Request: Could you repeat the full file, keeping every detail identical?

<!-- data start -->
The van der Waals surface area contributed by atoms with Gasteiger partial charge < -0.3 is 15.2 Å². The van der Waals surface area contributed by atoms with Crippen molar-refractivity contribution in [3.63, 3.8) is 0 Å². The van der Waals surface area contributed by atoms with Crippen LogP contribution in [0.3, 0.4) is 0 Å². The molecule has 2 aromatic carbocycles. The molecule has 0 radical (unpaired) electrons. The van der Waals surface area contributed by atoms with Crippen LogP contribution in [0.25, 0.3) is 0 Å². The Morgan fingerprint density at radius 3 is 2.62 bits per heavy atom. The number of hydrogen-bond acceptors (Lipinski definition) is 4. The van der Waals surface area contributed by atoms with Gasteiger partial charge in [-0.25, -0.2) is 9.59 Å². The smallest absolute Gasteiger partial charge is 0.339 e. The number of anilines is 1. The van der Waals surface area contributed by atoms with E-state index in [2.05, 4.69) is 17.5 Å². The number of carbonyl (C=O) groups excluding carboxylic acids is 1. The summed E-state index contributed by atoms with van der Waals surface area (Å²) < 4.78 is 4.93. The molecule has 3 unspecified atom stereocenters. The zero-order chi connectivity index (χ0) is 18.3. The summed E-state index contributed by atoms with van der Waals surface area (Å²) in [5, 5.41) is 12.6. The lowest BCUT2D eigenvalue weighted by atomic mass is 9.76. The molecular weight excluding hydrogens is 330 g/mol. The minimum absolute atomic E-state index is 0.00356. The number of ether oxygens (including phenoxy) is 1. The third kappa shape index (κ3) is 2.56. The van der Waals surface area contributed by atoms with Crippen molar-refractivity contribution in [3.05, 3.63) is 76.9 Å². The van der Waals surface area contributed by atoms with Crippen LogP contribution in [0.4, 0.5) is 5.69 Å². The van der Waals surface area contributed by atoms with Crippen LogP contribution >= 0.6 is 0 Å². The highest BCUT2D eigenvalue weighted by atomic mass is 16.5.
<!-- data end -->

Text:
The van der Waals surface area contributed by atoms with Gasteiger partial charge < -0.3 is 15.2 Å². The van der Waals surface area contributed by atoms with Crippen molar-refractivity contribution in [3.63, 3.8) is 0 Å². The van der Waals surface area contributed by atoms with Crippen LogP contribution in [0.3, 0.4) is 0 Å². The molecule has 2 aromatic carbocycles. The molecule has 0 radical (unpaired) electrons. The van der Waals surface area contributed by atoms with Crippen LogP contribution in [0.25, 0.3) is 0 Å². The Morgan fingerprint density at radius 3 is 2.62 bits per heavy atom. The number of hydrogen-bond acceptors (Lipinski definition) is 4. The van der Waals surface area contributed by atoms with Gasteiger partial charge in [-0.25, -0.2) is 9.59 Å². The smallest absolute Gasteiger partial charge is 0.339 e. The number of anilines is 1. The van der Waals surface area contributed by atoms with E-state index in [2.05, 4.69) is 17.5 Å². The number of carbonyl (C=O) groups excluding carboxylic acids is 1. The summed E-state index contributed by atoms with van der Waals surface area (Å²) < 4.78 is 4.93. The molecule has 3 unspecified atom stereocenters. The zero-order chi connectivity index (χ0) is 18.3. The summed E-state index contributed by atoms with van der Waals surface area (Å²) in [5, 5.41) is 12.6. The lowest BCUT2D eigenvalue weighted by atomic mass is 9.76. The molecular weight excluding hydrogens is 330 g/mol. The minimum absolute atomic E-state index is 0.00356. The number of ether oxygens (including phenoxy) is 1. The third kappa shape index (κ3) is 2.56. The van der Waals surface area contributed by atoms with Crippen molar-refractivity contribution in [3.05, 3.63) is 76.9 Å². The van der Waals surface area contributed by atoms with Crippen LogP contribution in [0.4, 0.5) is 5.69 Å². The van der Waals surface area contributed by atoms with Crippen LogP contribution >= 0.6 is 0 Å². The highest BCUT2D eigenvalue weighted by atomic mass is 16.5.